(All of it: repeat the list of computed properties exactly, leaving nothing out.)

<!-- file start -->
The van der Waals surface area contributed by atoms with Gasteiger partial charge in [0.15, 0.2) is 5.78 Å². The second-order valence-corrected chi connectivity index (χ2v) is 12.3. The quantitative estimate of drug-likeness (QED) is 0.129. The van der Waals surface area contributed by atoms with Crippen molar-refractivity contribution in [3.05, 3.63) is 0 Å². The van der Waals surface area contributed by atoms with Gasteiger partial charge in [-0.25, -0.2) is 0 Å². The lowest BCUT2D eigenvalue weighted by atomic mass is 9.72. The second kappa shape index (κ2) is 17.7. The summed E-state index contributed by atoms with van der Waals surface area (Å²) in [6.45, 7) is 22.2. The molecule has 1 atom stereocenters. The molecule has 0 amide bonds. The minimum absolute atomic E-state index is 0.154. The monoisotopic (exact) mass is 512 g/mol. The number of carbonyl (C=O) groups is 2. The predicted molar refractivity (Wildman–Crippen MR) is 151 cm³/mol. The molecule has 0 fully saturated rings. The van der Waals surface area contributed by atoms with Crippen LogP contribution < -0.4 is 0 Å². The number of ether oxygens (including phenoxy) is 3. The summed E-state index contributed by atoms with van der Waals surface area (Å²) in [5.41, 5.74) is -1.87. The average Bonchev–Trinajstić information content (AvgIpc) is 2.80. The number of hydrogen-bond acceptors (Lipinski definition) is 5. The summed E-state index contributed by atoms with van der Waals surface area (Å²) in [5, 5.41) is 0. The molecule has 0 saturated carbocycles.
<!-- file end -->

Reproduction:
The van der Waals surface area contributed by atoms with Gasteiger partial charge in [0.15, 0.2) is 5.78 Å². The second-order valence-corrected chi connectivity index (χ2v) is 12.3. The quantitative estimate of drug-likeness (QED) is 0.129. The van der Waals surface area contributed by atoms with Crippen molar-refractivity contribution in [3.05, 3.63) is 0 Å². The van der Waals surface area contributed by atoms with Gasteiger partial charge in [-0.25, -0.2) is 0 Å². The lowest BCUT2D eigenvalue weighted by atomic mass is 9.72. The second kappa shape index (κ2) is 17.7. The summed E-state index contributed by atoms with van der Waals surface area (Å²) in [6.45, 7) is 22.2. The molecule has 1 atom stereocenters. The molecule has 0 amide bonds. The minimum absolute atomic E-state index is 0.154. The monoisotopic (exact) mass is 512 g/mol. The number of carbonyl (C=O) groups is 2. The predicted molar refractivity (Wildman–Crippen MR) is 151 cm³/mol. The molecule has 0 fully saturated rings. The van der Waals surface area contributed by atoms with Crippen LogP contribution < -0.4 is 0 Å². The number of ether oxygens (including phenoxy) is 3. The summed E-state index contributed by atoms with van der Waals surface area (Å²) in [5.41, 5.74) is -1.87. The average Bonchev–Trinajstić information content (AvgIpc) is 2.80. The number of hydrogen-bond acceptors (Lipinski definition) is 5. The summed E-state index contributed by atoms with van der Waals surface area (Å²) in [5, 5.41) is 0. The molecule has 0 saturated carbocycles.